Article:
Michael Wolff’s new book is out and it's an insider account of the convulsions at Fox News. An excerpt from New York Magazine explores the forced departure of Tucker Carlson but never mentions his notorious “not how white men fight” comment, which served as a final blow in the dirtying-up campaign Fox mounted against Carlson after booting him. The company fed it to The New York Times, who duly reported that the Fox board had done a spit take upon learning of the remark. Some pundits doubted that the text could have forced Carlson’s departure, as he is a propagandist for white supremacy that the network had seen fit to broadcast for years. Wolff may agree, but the line is still a hell of a thing to leave out. The Fox board may have panicked after seeing it. Look at what happened to Roseanne Barr—as far as the public is concerned, a few words of concise racial contempt clang more loudly than hours of Great Replacement patter.
Here is Wolff cocking an eyebrow at Fox allegedly getting cute regarding Carlson after Suzanne Scott, president of the infotainment provider, fired the bigoted preppy commentator. We are told that in-house P.R. hit woman Irena Briganti fed The Wall Street Journal “snippets of Carlson’s damaging emails, including the fact that he had called a senior woman executive at Fox a ‘cunt,’ implying that this was Scott, the network’s seniormost and nearly singular female executive, when in fact it was Briganti herself, which fact Briganti conveniently elided.” That’s some footwork, one must admit. The Journal article does drop a hint later on, noting in the article’s top half that the star was such a headache to his employer that Fox appointed an executive just to handle him, with special duty as “an intermediary between Mr. Carlson and Fox’s communications department.”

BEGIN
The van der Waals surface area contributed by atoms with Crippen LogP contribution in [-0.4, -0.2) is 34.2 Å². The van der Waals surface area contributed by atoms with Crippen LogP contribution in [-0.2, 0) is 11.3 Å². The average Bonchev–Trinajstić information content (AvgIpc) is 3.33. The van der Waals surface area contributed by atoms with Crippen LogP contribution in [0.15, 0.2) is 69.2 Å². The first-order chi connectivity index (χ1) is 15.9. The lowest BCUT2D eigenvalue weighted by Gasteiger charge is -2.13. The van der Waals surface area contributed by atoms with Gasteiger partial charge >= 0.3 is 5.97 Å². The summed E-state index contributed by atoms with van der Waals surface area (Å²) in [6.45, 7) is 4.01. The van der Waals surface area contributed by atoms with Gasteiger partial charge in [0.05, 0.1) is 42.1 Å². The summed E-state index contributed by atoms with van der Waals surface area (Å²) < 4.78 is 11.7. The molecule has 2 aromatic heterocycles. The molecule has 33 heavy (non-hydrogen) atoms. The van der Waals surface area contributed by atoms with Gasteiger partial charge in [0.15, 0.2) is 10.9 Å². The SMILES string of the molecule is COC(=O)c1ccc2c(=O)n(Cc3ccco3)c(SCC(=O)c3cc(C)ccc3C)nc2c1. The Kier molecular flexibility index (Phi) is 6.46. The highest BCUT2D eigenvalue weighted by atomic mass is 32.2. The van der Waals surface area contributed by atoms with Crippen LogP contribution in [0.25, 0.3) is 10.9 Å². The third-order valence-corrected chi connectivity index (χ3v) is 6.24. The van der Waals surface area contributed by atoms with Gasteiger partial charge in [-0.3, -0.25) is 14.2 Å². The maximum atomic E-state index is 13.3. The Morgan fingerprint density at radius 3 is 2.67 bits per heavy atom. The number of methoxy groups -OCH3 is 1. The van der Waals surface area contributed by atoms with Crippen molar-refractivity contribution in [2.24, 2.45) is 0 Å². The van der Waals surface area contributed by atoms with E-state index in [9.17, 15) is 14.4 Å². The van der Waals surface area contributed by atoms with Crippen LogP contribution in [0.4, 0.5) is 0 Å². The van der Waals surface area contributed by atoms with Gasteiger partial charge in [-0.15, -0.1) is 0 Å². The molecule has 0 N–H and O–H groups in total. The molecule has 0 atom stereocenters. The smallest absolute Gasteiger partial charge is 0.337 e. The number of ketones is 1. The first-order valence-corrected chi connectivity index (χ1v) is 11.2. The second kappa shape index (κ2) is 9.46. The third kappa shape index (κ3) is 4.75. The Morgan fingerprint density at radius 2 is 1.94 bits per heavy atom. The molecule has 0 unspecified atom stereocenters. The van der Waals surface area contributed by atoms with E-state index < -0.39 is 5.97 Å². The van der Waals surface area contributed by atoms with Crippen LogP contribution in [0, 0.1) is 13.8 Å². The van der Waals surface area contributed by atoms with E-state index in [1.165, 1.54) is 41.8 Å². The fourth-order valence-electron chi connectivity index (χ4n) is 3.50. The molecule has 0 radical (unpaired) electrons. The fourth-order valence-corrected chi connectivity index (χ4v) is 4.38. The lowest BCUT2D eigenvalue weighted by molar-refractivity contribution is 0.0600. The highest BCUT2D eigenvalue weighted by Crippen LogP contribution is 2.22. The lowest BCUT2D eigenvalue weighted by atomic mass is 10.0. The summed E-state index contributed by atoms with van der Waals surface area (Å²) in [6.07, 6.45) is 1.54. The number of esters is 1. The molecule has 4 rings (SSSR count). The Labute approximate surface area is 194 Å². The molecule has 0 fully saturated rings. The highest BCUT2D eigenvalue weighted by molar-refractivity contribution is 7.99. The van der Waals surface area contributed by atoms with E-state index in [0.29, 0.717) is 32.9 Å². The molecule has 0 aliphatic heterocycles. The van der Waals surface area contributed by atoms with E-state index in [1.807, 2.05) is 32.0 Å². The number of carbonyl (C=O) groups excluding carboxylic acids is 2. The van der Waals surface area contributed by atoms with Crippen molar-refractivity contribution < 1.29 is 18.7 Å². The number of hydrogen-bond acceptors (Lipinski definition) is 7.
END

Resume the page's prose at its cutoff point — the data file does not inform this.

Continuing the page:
Then a far broader hint surfaced at The Washington Post. The excerpt does not mention this, but the Journal was one of three heavyweight papers that published articles on the same day about nasty Carlson material leaked by Fox. The New York Times, of course, was left out regarding the genital-based derogation. When it came time to acknowledge that bit’s existence, the Times proceeded in stages. After noting that Carlson once referred to crazy lawyer Sydney Powell by “a crude and misogynistic slur,” the paper wrote, “Amid the cache of redacted messages was one in which he used a similar vulgarity to describe a senior Fox News executive, The Wall Street Journal reported on Wednesday.” Not only the Journal, but the Post too. The Post was bold on the Briganti front, “In one redacted exchange, according to people familiar with the documents, he referred to a woman who is a senior communications executive for Fox as a ‘c---.’” Briganti’s name doesn’t appear in the article, but anyone who reads about Fox News will have read about her and her communications department at some point.
I would like to know why Fox sources pointed the Post but not the Journal in Briganti’s direction, and why Fox held back “how white men fight” until almost a month after the company’s initial three-paper release of crappy Tucker texts. I don’t suggest a bigger story lies behind all this; if there is, I don’t know what it would be. But as long as inquiring minds are being catered to, these are a couple of points in need of attention. More importantly, I bring all this up to find fault with Wolff. He is vending privately obtained facts (or “facts,” we don’t know) but the New York account bobbles two facts that are easily checked in the public press. I do believe Wolff when he says Carlson referred to Ron DeSantis as a “fascist” because the hapless Florida governor pushed, or kicked, one of the pundit’s beloved spaniels; these loudmouths will grab any word when feeling oppressed. But careful sifting is required for everything else. More than anything, I think Wolff missed a trick when he called his book The Fall. The correct title would be How White Men Fight.